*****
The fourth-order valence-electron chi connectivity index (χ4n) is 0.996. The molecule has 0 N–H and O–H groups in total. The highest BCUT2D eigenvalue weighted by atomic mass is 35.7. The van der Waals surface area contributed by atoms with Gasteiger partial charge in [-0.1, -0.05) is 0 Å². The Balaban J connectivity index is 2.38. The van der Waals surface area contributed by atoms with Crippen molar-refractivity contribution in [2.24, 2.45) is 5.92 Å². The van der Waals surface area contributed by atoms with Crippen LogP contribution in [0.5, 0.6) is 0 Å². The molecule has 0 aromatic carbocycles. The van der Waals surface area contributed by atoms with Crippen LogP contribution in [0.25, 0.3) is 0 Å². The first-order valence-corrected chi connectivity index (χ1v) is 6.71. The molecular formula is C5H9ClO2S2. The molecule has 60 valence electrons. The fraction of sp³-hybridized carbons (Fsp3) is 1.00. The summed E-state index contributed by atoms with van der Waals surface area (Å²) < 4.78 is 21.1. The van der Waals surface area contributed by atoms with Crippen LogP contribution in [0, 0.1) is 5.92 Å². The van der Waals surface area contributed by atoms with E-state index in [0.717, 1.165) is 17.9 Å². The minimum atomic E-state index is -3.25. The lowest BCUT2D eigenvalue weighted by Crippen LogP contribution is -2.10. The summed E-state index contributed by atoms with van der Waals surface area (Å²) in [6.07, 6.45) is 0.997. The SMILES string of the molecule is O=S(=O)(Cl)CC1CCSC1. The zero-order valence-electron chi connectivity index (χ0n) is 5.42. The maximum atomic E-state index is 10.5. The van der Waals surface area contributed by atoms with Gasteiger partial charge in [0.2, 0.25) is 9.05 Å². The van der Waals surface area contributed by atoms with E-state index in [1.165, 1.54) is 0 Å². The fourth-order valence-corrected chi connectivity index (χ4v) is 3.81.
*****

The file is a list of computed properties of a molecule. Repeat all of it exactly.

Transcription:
The fourth-order valence-electron chi connectivity index (χ4n) is 0.996. The molecule has 0 N–H and O–H groups in total. The highest BCUT2D eigenvalue weighted by atomic mass is 35.7. The van der Waals surface area contributed by atoms with Gasteiger partial charge in [-0.1, -0.05) is 0 Å². The Balaban J connectivity index is 2.38. The van der Waals surface area contributed by atoms with Crippen molar-refractivity contribution in [2.24, 2.45) is 5.92 Å². The van der Waals surface area contributed by atoms with Crippen LogP contribution in [0.5, 0.6) is 0 Å². The molecule has 0 aromatic carbocycles. The van der Waals surface area contributed by atoms with Crippen LogP contribution in [0.25, 0.3) is 0 Å². The first-order valence-corrected chi connectivity index (χ1v) is 6.71. The molecular formula is C5H9ClO2S2. The molecule has 60 valence electrons. The fraction of sp³-hybridized carbons (Fsp3) is 1.00. The summed E-state index contributed by atoms with van der Waals surface area (Å²) < 4.78 is 21.1. The van der Waals surface area contributed by atoms with Crippen LogP contribution in [0, 0.1) is 5.92 Å². The van der Waals surface area contributed by atoms with E-state index in [0.717, 1.165) is 17.9 Å². The minimum atomic E-state index is -3.25. The lowest BCUT2D eigenvalue weighted by Crippen LogP contribution is -2.10. The summed E-state index contributed by atoms with van der Waals surface area (Å²) in [6.07, 6.45) is 0.997. The SMILES string of the molecule is O=S(=O)(Cl)CC1CCSC1. The zero-order valence-electron chi connectivity index (χ0n) is 5.42. The maximum atomic E-state index is 10.5. The van der Waals surface area contributed by atoms with Gasteiger partial charge in [0.2, 0.25) is 9.05 Å². The van der Waals surface area contributed by atoms with E-state index in [1.165, 1.54) is 0 Å². The fourth-order valence-corrected chi connectivity index (χ4v) is 3.81.